An extension of the ecosystem is the availability of funds. Getting funds has never been easier. Getting funds has never been more difficult. Both statements are true. While opportunities are there, investors are choosy and demand is great. No two investors look at business potential in exactly the same way. The difficult task is to find the right investor who understands your industry and meets the needs of your business. Finding the right investor also means being able to retain control over your business. Investors want returns. They do not want to take over your business. So long as you can deliver, they are happy. If you can’t, they will find a way to sell your business for a profit.
Why do people want to invest in Indian start-ups? The potential is high. The market is huge. The ecosystem is growing. Everyone’s expectations are aligned and tend to reinforce a belief in growth. People’s spending power is increasing. Consumption patterns are changing and growing. With new ideas coming up all the time, there is that chance that a business will have global value as well.
I was at a recent event in Bangalore on 19th January 2008. The event was named HeadStart and took place over three days. It brought together venture capitalists and start-ups. The event consisted of demos and presentations. The VCs sat on a panel and talked about what they looked for in start-ups – a clear business case, competitive advantage, market research, solid financial projections, break-even analysis and a host of other things that will be familiar to anyone who has done a proper business plan. Investors are not interested in your technological breakthrough per se. They want to know why you are doing it, what is its value, who is going to buy it and why.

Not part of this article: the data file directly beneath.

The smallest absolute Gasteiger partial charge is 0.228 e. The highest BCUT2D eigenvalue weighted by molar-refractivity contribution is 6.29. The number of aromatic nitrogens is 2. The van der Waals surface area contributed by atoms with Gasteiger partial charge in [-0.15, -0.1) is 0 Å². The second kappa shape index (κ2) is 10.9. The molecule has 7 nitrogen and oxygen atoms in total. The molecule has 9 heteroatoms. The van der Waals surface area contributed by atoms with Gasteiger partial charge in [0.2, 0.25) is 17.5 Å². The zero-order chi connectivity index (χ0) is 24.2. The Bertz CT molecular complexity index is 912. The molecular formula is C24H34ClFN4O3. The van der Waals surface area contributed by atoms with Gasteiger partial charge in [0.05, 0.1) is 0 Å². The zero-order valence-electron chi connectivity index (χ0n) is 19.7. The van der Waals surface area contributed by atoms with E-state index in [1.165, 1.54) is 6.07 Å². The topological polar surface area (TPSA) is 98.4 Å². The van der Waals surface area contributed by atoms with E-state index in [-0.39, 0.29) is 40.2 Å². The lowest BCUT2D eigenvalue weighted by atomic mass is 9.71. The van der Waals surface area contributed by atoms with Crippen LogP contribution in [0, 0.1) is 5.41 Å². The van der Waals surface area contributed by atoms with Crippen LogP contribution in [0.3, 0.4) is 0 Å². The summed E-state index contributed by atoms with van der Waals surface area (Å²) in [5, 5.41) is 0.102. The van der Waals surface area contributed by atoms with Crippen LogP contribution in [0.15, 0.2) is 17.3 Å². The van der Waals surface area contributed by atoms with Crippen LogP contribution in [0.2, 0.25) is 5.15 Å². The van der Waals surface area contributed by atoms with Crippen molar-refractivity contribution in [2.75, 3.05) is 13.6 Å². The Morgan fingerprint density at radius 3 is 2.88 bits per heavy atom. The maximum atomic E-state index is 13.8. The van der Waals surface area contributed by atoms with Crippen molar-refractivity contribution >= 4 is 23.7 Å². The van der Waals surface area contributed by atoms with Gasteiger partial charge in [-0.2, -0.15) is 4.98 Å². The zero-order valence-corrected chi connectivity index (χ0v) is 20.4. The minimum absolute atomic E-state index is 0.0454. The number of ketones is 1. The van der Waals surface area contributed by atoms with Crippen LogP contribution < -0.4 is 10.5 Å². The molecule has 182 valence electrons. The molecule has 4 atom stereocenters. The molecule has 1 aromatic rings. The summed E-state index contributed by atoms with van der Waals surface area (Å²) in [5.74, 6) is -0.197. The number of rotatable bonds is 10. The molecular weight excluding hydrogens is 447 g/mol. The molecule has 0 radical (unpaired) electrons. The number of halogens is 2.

I also attend Mobile Monday Bangalore on a regular basis. Some of the sessions are attended by investors to get insights into start-ups and the technologies concerned.
Competition for funds is intense at the moment. Company valuations also tend to exhibit great variance. There is no standard set in stone. Only experience, insights and expectations of the future. If there is a standard, it cannot apply to all industries. Valuation of a company in the communications sector will be done differently from another company in the pharmaceuticals sector. The broad factors may be the same but the emphases are likely to be different.
Funding is not just about private investors. It is about making innovation possible which translates to upfront investment. NASSCOM has taken a step in this direction by creating an Innovation Fund. The process is in place since January this year and the Rs. 100 crore fund may be operational anytime soon. Key investors are ICICI Group, Tata Consultancy Services (TCS) and Bharti Airtel. Start-ups can hope that they will not make aggressive demands on returns like VCs.